By Aedan Kernan, Greenwell Consulting
The Australian Government is enacting a tax that is designed to reduce an environmental harm while the proceeds fund a social good.
In late 2011, the Australian Parliament approved a package of 18 bills that, among other things, create a tax on carbon emissions. The carbon tax will become law on July 1, 2012 and will be in effect for three years. Under the carbon tax, approximately 500 of Australia's largest industrial companies will pay AUS$23 per ton of carbon dioxide they emit. In July 2015, the government will replace the carbon tax with a cap-and-trade system. The goal is that the cap would reduce gradually to 2020, when emissions are expected to be 5% below the 2000 level.
As the cap decreases, companies can either reduce their emissions or purchase certificates from others to cover their excess emissions. However, there will be a floor price per ton of carbon emitted of AUS$15 and a ceiling price of AUS$20 per ton. The floor and ceiling prices will rise by 4% per year to 2020. The Australian government is talking to the European Union about linking their emissions trading schemes (ETS). (The design of the Australian emissions trading system is based on the European model.) A link between the two schemes would improve the Australian scheme's chances of success, says Jim Falk, Director of the Australian Centre for Science, Innovation and Society at the University of Melbourne. Falk notes, "The bigger the ETS, the more chances that efficiency will be found. That, after all, is the whole principle of an ETS: the market finds the most economically effective places to make carbon emission reductions."
Australia's 22 million people emit around 1.5% of the world's greenhouse gases, largely due to a power sector dominated by coal.
The government plans to use the tax revenues to expand the number of Australians who will be able to meet a tax-free earning threshold. Tax revenues will also be used to compensate electricity consumers whose bills increase, and to support renewable energy projects. It is anticipated that AUS$4.3 billion will be generated by the tax to spend on compensatory measures. It is a classic ‘Pigovian' tax where the tax system is used to discourage a potentially adverse effect unaccounted for in economic terms and to generate revenue for a social purpose. In this case, the social purpose is a reduction in the tax burden on the lowest earners.
Australia's carbon tax is intended to influence investment decisions such that technologies that do not emit greenhouse gases are preferable to technologies that result in higher emissions, according Falk.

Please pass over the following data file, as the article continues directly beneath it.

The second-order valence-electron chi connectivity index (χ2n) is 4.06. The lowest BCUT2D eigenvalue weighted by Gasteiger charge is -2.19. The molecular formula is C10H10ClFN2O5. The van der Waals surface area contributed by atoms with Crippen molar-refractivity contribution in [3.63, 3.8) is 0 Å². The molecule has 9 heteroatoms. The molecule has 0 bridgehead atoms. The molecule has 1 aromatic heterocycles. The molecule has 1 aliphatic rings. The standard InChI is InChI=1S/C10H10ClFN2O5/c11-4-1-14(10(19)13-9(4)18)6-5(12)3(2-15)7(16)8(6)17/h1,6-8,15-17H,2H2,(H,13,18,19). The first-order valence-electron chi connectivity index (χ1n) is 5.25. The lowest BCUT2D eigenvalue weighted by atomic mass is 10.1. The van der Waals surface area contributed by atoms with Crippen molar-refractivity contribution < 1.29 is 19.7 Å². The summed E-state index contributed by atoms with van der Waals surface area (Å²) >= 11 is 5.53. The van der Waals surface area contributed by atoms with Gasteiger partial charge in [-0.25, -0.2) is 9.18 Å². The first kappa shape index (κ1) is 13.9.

In many Australian cities, the cost of PV is below domestic tariff rates, and expansion of solar PV in the country through the carbon tax will help to continue this trend.
Table 1 shows the ratio of average cost of PV-generated electricity and the domestic tariff in several Australian cities. Taking a population-weighted average, the levelised cost of energy from PV in Australia averages two thirds of the domestic tariff.
Table 1. PV-generated electricity costs compared
to local domestic tariffs in Australia (US$)
|Population weighted average||$0.18||$0.24||68%|
Retail grid parity Levelised energy cost of a 5kW system at $4000 per kW, 25 year system life, 5% real discount rate, 0.5%/year O&M, 0.7kW (AC) per nominal kW (DC) (to account for elevated temperature, soiling, partial shading, module degradation, power handling losses), RECs at $30 per MWh and a carbon price of $25 per tonne
Source: Centre for Sustainable Energy Systems Australian National University
Achieving Agreement on the Carbon Tax
Enacting the new tax involved complex negotiation. The decision to impose a three-year carbon tax before moving to a cap and trade system was the result of negotiations between the largest party in the government coalition – Labor – and their partners, the Greens and independents.
The $23 a ton figure has an economic logic but it is also the result of political negotiation. "There has been economic modelling by the Treasury to show [the $23 target] would make a significant difference towards Australia's carbon emissions. It would have some bite," says Falk. "At the same time there has been a complex process of consultations with the intense carbon-emitting industries, but also between the government parties. Many conflicting interests have had to be negotiated to get the legislation through the Parliament with some chance that it would be politically feasible and sustainable."
Those interested in emulating Australia's policies can reasonably expect similar negotiations and a settlement that addresses the needs and interests of multiple parties.